Saturday 7 June 2014. New Baptisia and Purple Coneflowers, with Mist

It was 63 degrees F at 5:20 AM. The sky was mostly clear with scattered wide, thin clouds.

Had wanted to ride to Sidney this morning but could not spare the continuous time. Guess I had to “settle” for a ride to Meadowbrook Park, to which I went via Vine Street, which was all green and lush and shady.

Arriving at Meadowbrook, looking across Windsor Road, was pleasantly surprised by the layer of mist lying over the ground inside the “small loop,” looking south.

Hadn’t had a good view of this part of the park for a while. It was very green and moist with dew and carpeted with spiderwort and Penstemon. There also were interspersed false sunflowers

and (low, among the other vegetation) pasture roses, and the first delicate but regal Baptisia spikes and the first purple coneflowers.


Turned south, into the park, and had a good view of the dewey spiderwort with the sun coming over the mist.

Missed the crowning of the sun-disc for taking in the loveliness of different angles and details of this little piece of the spring prairie.

Wanted to get some photos of the patch of blue flag irises, so headed that way, speeding (oh, yeah!) over the rabbit-statue bridge and then turning back to stand on it and look a little while. The “riparian” vegetation was growing thickly along the banks of McCullough Creek. The illumination of the leaves of the tree whose roots hang over the creek close to the bridge made me realize that it was definitely a walnut, which I’d not noticed until now.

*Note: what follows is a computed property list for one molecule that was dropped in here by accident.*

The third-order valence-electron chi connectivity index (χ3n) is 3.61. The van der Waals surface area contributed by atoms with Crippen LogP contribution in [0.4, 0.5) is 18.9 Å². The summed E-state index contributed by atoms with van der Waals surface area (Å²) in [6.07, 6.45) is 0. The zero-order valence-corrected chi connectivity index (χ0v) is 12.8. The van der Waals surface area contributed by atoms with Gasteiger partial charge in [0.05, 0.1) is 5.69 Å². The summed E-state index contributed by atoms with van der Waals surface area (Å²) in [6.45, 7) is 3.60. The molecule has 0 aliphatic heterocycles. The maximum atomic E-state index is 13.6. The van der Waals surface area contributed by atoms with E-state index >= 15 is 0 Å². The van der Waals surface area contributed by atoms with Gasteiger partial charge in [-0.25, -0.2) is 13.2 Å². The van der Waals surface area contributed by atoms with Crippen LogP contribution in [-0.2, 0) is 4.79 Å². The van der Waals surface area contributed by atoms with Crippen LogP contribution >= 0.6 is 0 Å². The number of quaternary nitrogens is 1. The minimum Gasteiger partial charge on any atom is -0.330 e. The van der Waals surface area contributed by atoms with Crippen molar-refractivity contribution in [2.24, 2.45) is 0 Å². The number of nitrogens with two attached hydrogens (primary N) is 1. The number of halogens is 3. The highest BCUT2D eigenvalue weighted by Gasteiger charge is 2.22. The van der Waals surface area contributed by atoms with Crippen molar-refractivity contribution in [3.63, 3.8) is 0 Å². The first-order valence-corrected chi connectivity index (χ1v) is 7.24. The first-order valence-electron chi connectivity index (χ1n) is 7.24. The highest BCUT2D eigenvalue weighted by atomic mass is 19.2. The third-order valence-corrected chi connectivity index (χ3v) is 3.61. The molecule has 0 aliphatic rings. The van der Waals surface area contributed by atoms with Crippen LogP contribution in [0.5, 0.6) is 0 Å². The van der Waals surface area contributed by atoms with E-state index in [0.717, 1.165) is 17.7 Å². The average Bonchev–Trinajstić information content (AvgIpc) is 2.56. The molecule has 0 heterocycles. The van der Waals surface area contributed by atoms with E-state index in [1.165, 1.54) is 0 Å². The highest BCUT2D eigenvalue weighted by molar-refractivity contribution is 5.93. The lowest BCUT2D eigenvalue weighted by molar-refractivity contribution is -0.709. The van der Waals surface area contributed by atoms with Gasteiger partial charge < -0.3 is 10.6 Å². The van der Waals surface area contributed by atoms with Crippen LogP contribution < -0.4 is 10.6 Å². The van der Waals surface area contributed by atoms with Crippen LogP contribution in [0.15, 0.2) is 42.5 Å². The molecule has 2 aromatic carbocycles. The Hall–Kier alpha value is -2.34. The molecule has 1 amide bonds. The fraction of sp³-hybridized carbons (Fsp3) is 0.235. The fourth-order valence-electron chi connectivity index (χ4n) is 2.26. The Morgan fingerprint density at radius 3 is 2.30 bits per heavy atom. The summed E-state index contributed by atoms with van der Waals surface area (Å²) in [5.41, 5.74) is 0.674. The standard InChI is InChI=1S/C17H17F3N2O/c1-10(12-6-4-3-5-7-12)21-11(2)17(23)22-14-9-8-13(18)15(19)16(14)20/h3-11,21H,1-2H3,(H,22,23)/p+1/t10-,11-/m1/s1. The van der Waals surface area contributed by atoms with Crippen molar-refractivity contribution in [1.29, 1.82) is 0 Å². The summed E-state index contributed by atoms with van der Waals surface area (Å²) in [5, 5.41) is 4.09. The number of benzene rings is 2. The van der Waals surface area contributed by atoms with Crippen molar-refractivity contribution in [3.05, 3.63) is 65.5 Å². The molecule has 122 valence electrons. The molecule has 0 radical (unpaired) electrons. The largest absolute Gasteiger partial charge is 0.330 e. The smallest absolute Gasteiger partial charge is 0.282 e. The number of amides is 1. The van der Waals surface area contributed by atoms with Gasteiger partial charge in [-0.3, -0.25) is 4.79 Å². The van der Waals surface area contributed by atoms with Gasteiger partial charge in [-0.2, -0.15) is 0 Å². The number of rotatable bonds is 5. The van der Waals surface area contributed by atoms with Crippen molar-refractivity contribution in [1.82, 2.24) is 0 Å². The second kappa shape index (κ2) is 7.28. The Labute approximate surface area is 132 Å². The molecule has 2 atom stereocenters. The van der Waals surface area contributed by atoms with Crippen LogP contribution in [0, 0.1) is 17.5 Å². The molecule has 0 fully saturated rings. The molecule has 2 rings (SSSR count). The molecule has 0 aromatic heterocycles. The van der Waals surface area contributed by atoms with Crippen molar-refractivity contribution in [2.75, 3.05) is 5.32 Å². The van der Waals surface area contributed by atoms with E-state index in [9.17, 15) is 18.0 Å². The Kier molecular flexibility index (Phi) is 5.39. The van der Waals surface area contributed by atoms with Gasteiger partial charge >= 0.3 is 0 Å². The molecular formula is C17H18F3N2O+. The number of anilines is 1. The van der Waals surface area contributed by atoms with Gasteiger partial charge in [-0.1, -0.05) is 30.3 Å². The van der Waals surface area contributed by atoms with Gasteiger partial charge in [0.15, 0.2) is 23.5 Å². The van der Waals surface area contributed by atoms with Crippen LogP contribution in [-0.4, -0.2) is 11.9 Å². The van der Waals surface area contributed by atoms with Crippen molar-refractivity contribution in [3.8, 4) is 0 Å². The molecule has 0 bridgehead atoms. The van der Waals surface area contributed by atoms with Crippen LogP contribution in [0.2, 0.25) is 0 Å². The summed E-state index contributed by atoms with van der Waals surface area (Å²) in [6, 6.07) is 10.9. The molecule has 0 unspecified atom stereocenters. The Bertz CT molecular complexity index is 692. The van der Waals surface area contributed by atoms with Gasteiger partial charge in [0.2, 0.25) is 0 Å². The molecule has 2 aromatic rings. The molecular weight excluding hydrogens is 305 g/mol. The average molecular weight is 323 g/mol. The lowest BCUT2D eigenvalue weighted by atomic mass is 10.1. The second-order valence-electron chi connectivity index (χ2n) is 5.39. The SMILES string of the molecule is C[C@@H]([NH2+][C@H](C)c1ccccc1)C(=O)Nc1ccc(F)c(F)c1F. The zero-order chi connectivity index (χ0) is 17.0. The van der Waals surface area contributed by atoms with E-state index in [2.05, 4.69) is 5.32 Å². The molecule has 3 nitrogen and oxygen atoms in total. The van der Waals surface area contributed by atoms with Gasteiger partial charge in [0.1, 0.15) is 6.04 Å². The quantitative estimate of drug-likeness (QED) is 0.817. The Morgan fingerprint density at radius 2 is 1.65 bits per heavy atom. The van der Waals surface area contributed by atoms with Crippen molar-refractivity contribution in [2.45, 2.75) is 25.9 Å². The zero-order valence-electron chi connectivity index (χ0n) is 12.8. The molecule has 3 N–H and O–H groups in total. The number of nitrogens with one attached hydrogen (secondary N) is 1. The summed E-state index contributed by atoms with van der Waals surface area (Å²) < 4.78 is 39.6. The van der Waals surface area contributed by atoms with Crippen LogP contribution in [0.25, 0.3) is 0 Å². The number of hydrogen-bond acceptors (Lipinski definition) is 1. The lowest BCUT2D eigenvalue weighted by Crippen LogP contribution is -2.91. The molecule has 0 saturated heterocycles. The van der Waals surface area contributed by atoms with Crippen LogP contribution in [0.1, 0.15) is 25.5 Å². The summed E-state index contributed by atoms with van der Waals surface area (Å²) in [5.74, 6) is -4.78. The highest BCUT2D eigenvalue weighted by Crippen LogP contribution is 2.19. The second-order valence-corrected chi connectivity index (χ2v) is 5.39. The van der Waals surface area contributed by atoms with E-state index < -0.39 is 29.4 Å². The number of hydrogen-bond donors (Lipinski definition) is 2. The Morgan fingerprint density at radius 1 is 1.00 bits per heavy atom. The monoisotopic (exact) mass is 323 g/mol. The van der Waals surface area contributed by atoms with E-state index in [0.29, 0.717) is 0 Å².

Saw an ant crawling on the bridge rail, casting a large (for its size) shadow.

Looked down in the water on the west side of the bridge and saw a coin at the bottom. I wish people wouldn’t throw money into this place where nature feeds my soul. On the other hand, maybe whoever threw it had some deep feelings of loss or longing and tried to connect with the stream in that way. We don’t all see the same thing the same way….

The patch of irises, which was not far down the path from the bridge, was no longer visible from the path. The area was grown up with willow (seedlings?), and it obscured the unity of the iris patch, like a neglected perrenial garden.

And there were as many shriveled blooms as fresh ones, though still plenty of buds. It wouldn’t make the best shot for a greeting card, but did like its generous spread and demonstration of the different stages of life.


On the way home (a busy morning) put Rhododendron in 10th gear and pedaled hard–it felt good to do that deep, aerobic breathing!


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